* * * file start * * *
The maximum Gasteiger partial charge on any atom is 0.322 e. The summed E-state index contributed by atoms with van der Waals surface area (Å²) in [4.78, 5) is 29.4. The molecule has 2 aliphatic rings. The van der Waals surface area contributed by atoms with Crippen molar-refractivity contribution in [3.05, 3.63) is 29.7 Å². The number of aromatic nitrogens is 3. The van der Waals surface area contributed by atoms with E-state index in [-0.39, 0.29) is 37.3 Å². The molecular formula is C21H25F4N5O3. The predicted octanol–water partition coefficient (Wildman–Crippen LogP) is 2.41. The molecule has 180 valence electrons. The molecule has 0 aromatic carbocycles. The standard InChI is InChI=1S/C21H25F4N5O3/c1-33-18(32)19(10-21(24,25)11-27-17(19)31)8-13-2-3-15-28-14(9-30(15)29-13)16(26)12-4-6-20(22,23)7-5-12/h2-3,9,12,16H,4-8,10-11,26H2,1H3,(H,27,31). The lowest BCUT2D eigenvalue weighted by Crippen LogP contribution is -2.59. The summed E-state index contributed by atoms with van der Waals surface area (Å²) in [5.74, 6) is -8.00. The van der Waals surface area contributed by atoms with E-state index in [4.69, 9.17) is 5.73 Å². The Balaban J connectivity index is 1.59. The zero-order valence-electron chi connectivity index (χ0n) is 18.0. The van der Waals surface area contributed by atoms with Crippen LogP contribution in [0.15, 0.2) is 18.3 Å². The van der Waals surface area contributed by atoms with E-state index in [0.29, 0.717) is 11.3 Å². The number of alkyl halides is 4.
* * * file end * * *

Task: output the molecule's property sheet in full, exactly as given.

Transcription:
The maximum Gasteiger partial charge on any atom is 0.322 e. The summed E-state index contributed by atoms with van der Waals surface area (Å²) in [4.78, 5) is 29.4. The molecule has 2 aliphatic rings. The van der Waals surface area contributed by atoms with Crippen molar-refractivity contribution in [3.05, 3.63) is 29.7 Å². The number of aromatic nitrogens is 3. The van der Waals surface area contributed by atoms with E-state index in [-0.39, 0.29) is 37.3 Å². The molecular formula is C21H25F4N5O3. The predicted octanol–water partition coefficient (Wildman–Crippen LogP) is 2.41. The molecule has 180 valence electrons. The molecule has 0 aromatic carbocycles. The standard InChI is InChI=1S/C21H25F4N5O3/c1-33-18(32)19(10-21(24,25)11-27-17(19)31)8-13-2-3-15-28-14(9-30(15)29-13)16(26)12-4-6-20(22,23)7-5-12/h2-3,9,12,16H,4-8,10-11,26H2,1H3,(H,27,31). The lowest BCUT2D eigenvalue weighted by Crippen LogP contribution is -2.59. The summed E-state index contributed by atoms with van der Waals surface area (Å²) in [5.74, 6) is -8.00. The van der Waals surface area contributed by atoms with E-state index in [4.69, 9.17) is 5.73 Å². The Balaban J connectivity index is 1.59. The zero-order valence-electron chi connectivity index (χ0n) is 18.0. The van der Waals surface area contributed by atoms with Crippen LogP contribution in [0.15, 0.2) is 18.3 Å². The van der Waals surface area contributed by atoms with E-state index in [0.29, 0.717) is 11.3 Å². The number of alkyl halides is 4.